7. Per GDP, aside from Bulgaria running away with the title, Greece, Slovenia, Germany, and Italy had relatively good results. Belgium, Denmark, and Ukraine were in the next grouping with mediocre to good results. After that, the trail-off is pretty clear. The US came in at #23 in this category.

8. Clearly, the solar policies of numerous European countries have made them solar leaders in more ways than one. Some other countries have only mediocre policies and results.

 

Part 2: Wind Power rankings by country

Top-Wind-Per-Capita-2012-.png

Top Wind Power Countries Per Capita
The Global Wind Energy Council has provided final global wind power installation numbers for 2012 that allow us to look at relative rankings, or creating those that don’t yet exist. As with Solar Power, this tells us much more about who the true clean energy leaders are than looking at total installation numbers.

Rankings are according to population and GDP, since country-level electricity production data comes from too many sources and is not standardized. The really interesting rankings are again per capita and per GDP (for new wind power capacity and for total wind power capacity). The per capita wind power rankings use population data from Internet World Stats (IWS) and wind power capacity data from GWEC.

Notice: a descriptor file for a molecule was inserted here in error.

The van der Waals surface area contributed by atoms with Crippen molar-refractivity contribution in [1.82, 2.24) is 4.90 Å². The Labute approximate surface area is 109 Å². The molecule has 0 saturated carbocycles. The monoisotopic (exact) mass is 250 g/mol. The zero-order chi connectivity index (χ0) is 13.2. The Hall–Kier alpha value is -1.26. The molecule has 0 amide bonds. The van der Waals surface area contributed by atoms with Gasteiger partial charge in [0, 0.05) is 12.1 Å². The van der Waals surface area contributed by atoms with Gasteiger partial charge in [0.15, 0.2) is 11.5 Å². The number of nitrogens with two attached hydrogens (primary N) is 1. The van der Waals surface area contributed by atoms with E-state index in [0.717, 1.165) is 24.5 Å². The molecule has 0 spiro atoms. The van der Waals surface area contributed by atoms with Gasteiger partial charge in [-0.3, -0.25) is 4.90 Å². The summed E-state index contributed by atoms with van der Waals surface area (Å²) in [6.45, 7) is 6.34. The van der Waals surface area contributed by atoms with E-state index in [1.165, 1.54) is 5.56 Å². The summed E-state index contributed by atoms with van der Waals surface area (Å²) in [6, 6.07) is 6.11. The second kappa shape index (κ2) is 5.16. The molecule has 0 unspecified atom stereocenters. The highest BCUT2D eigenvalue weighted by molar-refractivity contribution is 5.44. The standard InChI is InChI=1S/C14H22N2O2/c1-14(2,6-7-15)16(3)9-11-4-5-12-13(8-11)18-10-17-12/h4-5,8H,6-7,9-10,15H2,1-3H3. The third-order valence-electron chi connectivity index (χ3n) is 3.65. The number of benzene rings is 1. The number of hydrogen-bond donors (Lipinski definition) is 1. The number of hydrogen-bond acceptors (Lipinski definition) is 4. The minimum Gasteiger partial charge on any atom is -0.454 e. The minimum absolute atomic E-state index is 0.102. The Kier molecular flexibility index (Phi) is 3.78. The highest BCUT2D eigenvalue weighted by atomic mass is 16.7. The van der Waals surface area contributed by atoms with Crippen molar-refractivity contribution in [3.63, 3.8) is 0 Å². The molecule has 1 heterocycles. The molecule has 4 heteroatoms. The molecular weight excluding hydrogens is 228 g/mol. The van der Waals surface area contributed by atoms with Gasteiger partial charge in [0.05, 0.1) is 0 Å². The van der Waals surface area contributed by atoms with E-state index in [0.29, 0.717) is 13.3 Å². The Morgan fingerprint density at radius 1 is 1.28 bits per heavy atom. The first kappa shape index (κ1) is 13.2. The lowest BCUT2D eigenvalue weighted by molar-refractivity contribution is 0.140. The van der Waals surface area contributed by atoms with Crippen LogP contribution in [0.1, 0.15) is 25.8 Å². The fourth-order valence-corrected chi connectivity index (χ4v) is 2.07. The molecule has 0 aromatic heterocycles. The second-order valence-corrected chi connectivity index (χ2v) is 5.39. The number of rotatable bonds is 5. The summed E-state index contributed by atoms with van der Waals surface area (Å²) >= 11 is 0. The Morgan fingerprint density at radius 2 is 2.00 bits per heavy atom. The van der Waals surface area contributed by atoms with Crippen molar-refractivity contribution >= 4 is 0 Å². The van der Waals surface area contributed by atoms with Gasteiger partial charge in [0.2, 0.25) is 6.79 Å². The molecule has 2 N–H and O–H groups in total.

Total Installed Wind Power Capacity Per Capita
I believe the total (cumulative) wind power capacity numbers are more important than the newly installed numbers, since some wind power leaders may have had a slow year or may simply be taking wind power growth more slowly after reaching a certain “high” level of saturation. Therefore the figure above presents the total wind power installation comparisons. 

Clearly, Denmark is still in a league of its own for wind power. Spain, Portugal, Sweden, Germany, and Ireland are other world leaders that have been going strong in the realm of wind power for awhile now (note that they are all in Europe). The US, Canada, Austria, and Greece round out the top 10. Each of these countries has had strong wind power policies for years.